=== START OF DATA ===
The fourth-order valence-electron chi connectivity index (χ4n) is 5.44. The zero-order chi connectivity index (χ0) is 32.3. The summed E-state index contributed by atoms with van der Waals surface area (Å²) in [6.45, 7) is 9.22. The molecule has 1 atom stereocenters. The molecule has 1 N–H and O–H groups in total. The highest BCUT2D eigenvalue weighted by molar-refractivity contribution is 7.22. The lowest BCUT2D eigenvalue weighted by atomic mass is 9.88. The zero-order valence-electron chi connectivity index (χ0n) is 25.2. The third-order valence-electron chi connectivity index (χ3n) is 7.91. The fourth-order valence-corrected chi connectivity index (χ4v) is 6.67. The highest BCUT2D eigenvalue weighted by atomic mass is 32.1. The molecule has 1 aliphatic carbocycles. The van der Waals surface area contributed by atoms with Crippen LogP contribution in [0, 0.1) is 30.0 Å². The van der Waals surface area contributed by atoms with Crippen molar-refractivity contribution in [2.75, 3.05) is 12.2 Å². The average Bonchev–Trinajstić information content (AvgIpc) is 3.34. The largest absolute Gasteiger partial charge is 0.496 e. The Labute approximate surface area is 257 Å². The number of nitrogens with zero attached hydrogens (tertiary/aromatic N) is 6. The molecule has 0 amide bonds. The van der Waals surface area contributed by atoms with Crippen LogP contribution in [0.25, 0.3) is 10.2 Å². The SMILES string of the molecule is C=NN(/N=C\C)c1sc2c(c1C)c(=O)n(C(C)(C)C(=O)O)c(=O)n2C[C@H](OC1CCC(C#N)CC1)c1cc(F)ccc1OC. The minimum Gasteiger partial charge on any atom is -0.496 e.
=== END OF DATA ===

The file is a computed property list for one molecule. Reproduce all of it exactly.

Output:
The fourth-order valence-electron chi connectivity index (χ4n) is 5.44. The zero-order chi connectivity index (χ0) is 32.3. The summed E-state index contributed by atoms with van der Waals surface area (Å²) in [6.45, 7) is 9.22. The molecule has 1 atom stereocenters. The molecule has 1 N–H and O–H groups in total. The highest BCUT2D eigenvalue weighted by molar-refractivity contribution is 7.22. The lowest BCUT2D eigenvalue weighted by atomic mass is 9.88. The zero-order valence-electron chi connectivity index (χ0n) is 25.2. The third-order valence-electron chi connectivity index (χ3n) is 7.91. The fourth-order valence-corrected chi connectivity index (χ4v) is 6.67. The highest BCUT2D eigenvalue weighted by atomic mass is 32.1. The molecule has 1 aliphatic carbocycles. The van der Waals surface area contributed by atoms with Crippen LogP contribution in [0, 0.1) is 30.0 Å². The van der Waals surface area contributed by atoms with Crippen molar-refractivity contribution in [2.75, 3.05) is 12.2 Å². The average Bonchev–Trinajstić information content (AvgIpc) is 3.34. The largest absolute Gasteiger partial charge is 0.496 e. The Labute approximate surface area is 257 Å². The number of nitrogens with zero attached hydrogens (tertiary/aromatic N) is 6. The molecule has 0 amide bonds. The van der Waals surface area contributed by atoms with Crippen LogP contribution in [0.25, 0.3) is 10.2 Å². The SMILES string of the molecule is C=NN(/N=C\C)c1sc2c(c1C)c(=O)n(C(C)(C)C(=O)O)c(=O)n2C[C@H](OC1CCC(C#N)CC1)c1cc(F)ccc1OC. The minimum Gasteiger partial charge on any atom is -0.496 e.